1969 volkswagon


#1

car overheats after driving 3 to 4 miles and will not start the car was bought by my neice and was told by theowner that he had just overhauld the motor?? the car was bought as is, so there no remorse any buddy out there have any ideas as to what is wrong with this car? sure could use some help on this matter… thanks Ed.


#2

How do you know that the engine is overheating and it’s not another issue? I’m assuming this is a beetle, which means it has a very simple air-cooled flat-4 engine. Troubleshooting the car should be easy. That said, this is not really a car that I would recommend as a daily driver for a young girl for a multitude of reasons such as safety, reliability and practicality.


#3

Dave has some great points. Overheating could be a lean fuel mix, or some sort of blocked air flow. I also question about the over heating thing. How about vapor lock? If the overhaul was done professionally contacting the mechanic that did it may be a good idea.

Finally if you intend to keep this car the first step is to find a copy of the book “How to Keep Your VW Alive” Subtitled: “A Step By Step Manual For The Complete Idiot.”


#4

I agree overall with Joseph and with Dave.

IMHO, the overheating problem is most likely the result of blocked air flow. Another possibility is that the generator belt is slipping. IIRC, this belt also drives the bug’s cooling fan, and a slow-turning cooling fan could well result in overheating.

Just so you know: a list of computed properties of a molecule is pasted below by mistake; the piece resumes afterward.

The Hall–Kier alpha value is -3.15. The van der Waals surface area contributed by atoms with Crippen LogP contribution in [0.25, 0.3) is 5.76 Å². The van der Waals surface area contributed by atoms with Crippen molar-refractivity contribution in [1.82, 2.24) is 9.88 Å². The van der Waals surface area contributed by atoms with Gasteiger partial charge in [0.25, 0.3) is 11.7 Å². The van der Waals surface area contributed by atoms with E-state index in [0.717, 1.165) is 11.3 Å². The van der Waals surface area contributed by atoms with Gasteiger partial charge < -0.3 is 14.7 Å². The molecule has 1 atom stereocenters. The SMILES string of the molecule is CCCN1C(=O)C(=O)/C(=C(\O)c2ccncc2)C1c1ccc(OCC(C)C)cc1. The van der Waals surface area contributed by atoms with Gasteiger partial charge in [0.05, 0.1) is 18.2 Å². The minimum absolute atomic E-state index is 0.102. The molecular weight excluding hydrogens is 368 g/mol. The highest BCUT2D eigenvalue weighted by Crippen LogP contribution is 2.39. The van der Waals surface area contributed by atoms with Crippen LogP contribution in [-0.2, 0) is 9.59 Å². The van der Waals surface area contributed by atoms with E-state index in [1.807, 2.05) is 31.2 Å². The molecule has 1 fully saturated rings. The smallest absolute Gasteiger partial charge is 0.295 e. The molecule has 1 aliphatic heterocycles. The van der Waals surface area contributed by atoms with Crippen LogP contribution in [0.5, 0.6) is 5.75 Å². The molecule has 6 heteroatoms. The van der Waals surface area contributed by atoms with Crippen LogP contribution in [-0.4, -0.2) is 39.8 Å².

Once the engine is very hot, then vapor lock is likely blocking fuel flow to the carburetor. While these engines are very easy to work on, if someone does not have experience with that type of engine, then it is difficult to know exactly what to do.

Joseph’s book suggestion is an excellent one. Also, although it is undoubtedly out of print, there was a book many years ago by John Muir (not the naturalist) on the care and repair of VWs. This old book is excellent, and I’m sure that a Google search or an Amazon search should yield a used copy of this spiral-bound repair manual. The book’s emphasis is on DIY repairs, it is very easy to understand, and it has good illustrations.

ADDENDUM: I just did a Google search, and apparently the book that Joseph mentioned and the one that I mentioned are the same book. It appears that it has been reprinted (30th Anniversary Edition), but I am pretty sure that the original title did not contain the words “For the complete idiot”!

Anyway, it is an excellent book that can become your Bible for maintaining and repairing that Volkswagen bug.


#5

Just out of curiousity, how do you know the thing’s overheating? A stock 69 doesn’t have a temp light.

Go buy yourself the Muir book and read the section called “How to Drive Your Volkswagen”. When I first bought mine, I was used to driving a big old truck, and I was driving it totally wrong and overheating it. Basically, since all of the cooling comes from the fan that runs off of the engine, you need to keep the RPM’s high enough to keep the fan turning fast enough to keep the engine cool. When you’re accellerating, don’t even think about upshifting until you get to the little hashmarks on the speedometer.

Air-cooled VW’s are very fun cars, but they definitely have to be a hobby. They can be very reliable daily drivers, but they’re so maintinence-heavy that unless you’re doing most of the work yourself they’ll be very expensive to own.